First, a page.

Scarce, Excess or Optimal – The Role of ‘Hype’ in Leadership

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Although most of the people engaged in leadership positions will refuse to admit it, one of the truths of leading is that you, as a leader, will utilize hype in some kind or manner. While some might contemplate hype as being an incorrect activity, it depends on the magnitude and degree of the activity and the underlying motivation. Is this being performed to build up some unjust program, activity, concept, or idea, or is it instead used as a component of efficiently inspiring others towards getting more involved, caring more, and doing more about something that would make a notable difference? There are three possible manifestations or types of hype: 

  1. scarce; 
  2. excess; and, 
  3. optimal
  • Scarce: Unfortunately, or fortunately, unless hype is used to some degree, others fail to pay enough attention and listen. Because it is natural upon true leaders to inspire followers, constituents, or other potential stakeholders, to do more and care, there is usually a need to draw them in, in some sort of bigger-than-life manner. When someone denies using any of these kinds of behaviors, regardless of how excellent or significant his/her ideas may be, the reality is that if not sufficient individuals get involved or pay attention, most plans will fail to have the coveted impact.
  • Excess: Those who follow either politics or leadership have perhaps noted that we often observe those running for a position to tender promises and practice lots of empty rhetoric. Unfortunately, these politicians rarely rise to actual legislators, and therefore, those involved as constituents, etc., ultimately stop listening and indeed fail to care or even pay any attention to those in leadership positions. Empty rhetoric usually fails to satisfy in the long – term, and possibly one of the principal reasons that so few believe or trust those that lead is that it is such a rare event for significant accomplishments to take place.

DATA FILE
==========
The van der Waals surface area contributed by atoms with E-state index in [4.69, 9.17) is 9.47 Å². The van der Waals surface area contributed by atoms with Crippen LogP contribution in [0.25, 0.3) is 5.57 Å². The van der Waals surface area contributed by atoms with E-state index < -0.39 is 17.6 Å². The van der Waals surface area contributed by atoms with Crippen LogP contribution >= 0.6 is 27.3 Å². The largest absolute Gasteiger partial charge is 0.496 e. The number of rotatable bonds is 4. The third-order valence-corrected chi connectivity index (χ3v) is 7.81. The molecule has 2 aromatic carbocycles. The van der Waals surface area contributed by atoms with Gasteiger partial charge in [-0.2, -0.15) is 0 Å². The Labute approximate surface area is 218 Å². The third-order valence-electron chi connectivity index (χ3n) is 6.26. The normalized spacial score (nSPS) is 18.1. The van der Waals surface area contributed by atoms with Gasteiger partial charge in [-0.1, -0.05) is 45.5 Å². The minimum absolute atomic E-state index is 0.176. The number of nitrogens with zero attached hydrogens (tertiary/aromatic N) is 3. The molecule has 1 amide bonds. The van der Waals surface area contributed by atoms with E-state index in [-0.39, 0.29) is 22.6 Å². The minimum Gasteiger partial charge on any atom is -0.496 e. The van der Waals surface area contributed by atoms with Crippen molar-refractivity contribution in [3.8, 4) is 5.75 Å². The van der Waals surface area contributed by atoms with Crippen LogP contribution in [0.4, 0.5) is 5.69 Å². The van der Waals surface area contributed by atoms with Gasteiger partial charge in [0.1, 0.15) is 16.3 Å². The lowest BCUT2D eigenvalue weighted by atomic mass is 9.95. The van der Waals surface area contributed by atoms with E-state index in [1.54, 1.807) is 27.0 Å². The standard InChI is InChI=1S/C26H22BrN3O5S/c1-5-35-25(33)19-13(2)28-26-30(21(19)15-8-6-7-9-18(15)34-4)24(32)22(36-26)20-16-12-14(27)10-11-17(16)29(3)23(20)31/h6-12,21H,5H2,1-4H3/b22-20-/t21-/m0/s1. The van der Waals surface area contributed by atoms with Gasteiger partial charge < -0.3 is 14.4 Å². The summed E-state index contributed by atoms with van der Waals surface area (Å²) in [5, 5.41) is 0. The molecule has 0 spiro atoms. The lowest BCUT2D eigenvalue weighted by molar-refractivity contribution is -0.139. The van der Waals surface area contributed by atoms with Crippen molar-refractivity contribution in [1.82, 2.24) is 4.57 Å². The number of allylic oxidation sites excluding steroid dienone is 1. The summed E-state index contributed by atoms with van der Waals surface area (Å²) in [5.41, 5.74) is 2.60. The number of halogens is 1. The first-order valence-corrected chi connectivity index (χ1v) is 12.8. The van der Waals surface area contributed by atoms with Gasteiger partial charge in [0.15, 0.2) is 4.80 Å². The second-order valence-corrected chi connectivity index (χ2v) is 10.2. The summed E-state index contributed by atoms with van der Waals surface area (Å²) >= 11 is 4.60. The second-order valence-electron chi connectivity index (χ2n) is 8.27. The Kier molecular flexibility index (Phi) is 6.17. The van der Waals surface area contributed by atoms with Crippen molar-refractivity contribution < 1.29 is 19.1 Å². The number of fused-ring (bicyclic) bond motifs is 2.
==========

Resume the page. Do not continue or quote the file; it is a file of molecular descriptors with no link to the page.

• Optimal: If we come away from this analysis with only one fundamental concept, it should be that there must be a symmetry between enough hyping to gain and motivate listeners, but that is accompanied by a well-considered action plan that transforms the otherwise empty rhetoric into valuable action, as well as a pledge to develop and train future leaders.

If you want to lead, you must start by committing and realizing to looking at the longer-term picture (and needs) and what presently needs to be addressed. Only when our inclination to hype becomes a balanced one is it just right and do what needs to get accomplished.

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